price dip means that stop/loss procedures are being favoured over automated risk controls
Discretionary stop/loss procedures are increasingly being favoured over automated risk controls by hedge fund managers as markets are becoming more volatile.
Prices opening significantly lower than their previous day closures during October and November 2002 are highlighted as the main cause for hedge managers to look for added flexibility.
Single strategy and funds of hedge funds, particularly in long/short equities, are now being urged to view risk on a portfolio basis and place their trust in measurements such as Value at Risk (Var) during volatile periods. Var is a technique which uses the statistical analysis of historical market trends and volatilities to examine the likelihood that a given portfolio's losses will exceed a certain amount.
Ted Wright, vice-president of research and senior analyst at LJH Global Investments said: 'Some managers have said in these types of market environment, you need to be a little more patient and either waive your stop/loss limit or be patient in investing in stocks you have a truly high conviction of. This is probably an extremely tricky time for managers in the long/short area.
'If you are looking at a stock which is strong and it is on 18 cents, and 20 to 21 cents is a good price for it, but intra day you see it go down to 15 cents, you have to decide whether you hold onto it for longer. Managers are now looking at risk and risk management more on a portfolio basis.'
Charles Tritton, head of alternative investment at New Star, believes stop/loss for single strategy managers is better placed among high volume traders who play on much smaller spreads.
He prefers to use manager discretion rather than automated stop/loss. 'We might use stop/losses at key chart levels, when a stock is about to break out. For example, if we were a nervous holder of a short position that may go against us, we would cut the position and re-evaluate the situation afterwards to find out if we were right or wrong. Automatic stop/losses can be highly detrimental to a fund in a volatile market, so we use a subjective method.'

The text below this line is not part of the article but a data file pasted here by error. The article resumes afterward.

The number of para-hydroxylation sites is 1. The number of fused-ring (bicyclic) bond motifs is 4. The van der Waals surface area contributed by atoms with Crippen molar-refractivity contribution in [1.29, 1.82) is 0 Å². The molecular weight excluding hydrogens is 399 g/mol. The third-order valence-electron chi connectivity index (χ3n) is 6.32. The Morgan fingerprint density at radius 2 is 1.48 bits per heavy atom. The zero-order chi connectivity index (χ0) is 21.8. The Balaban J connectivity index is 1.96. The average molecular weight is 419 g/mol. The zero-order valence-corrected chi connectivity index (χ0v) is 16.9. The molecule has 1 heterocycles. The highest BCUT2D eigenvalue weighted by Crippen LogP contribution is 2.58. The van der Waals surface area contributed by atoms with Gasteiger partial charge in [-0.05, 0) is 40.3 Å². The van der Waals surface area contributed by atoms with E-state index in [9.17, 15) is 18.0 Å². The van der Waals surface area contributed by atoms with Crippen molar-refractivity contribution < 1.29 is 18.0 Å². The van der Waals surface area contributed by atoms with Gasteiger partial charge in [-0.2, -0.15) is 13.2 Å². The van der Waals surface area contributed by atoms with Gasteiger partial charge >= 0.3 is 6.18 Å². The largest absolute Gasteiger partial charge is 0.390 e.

Mike Ward, chief investment officer at Franklin Templeton Investments, has not abandoned the automated stop/loss strategy. He said he will continue to use it but will mitigate risk by cutting or increasing the number of holdings in his portfolio depending on market conditions. He added: 'In our single strategy US long/short fund before January 2002, we were running the average long position closer to 2%, but by December 2002 it was closer to 1.4% on average size.'
Franklin Templeton's US long/short fund has also increased the number of positions it is invested in from around 80-90 to 100-110.
Ward said: 'Today, the problem can be you get a good long position name and the story behind the firm can change quite literally overnight.
'With our long positions the stop losses will trail the price but a stock can trade off 15% to 20% its previous day's close at opening. You could watch a stock close and at opening the next day be 35% down and there is nothing you could do. 'In addition, we trade in thirds, so if we buy 1.5% in a stock we would buy up 0.5%, then another 0.5% and finally another.
'If it creeps up to being 1.7% of the portfolio, we may pare the holding back to 1.5% to control the position risk we are taking on in any one company.'
The most common answer to questions on the validity of stop/loss and other controls, is that managers must find an acceptable level of risk, using Var as the means of expressing risk as a figure to investors.
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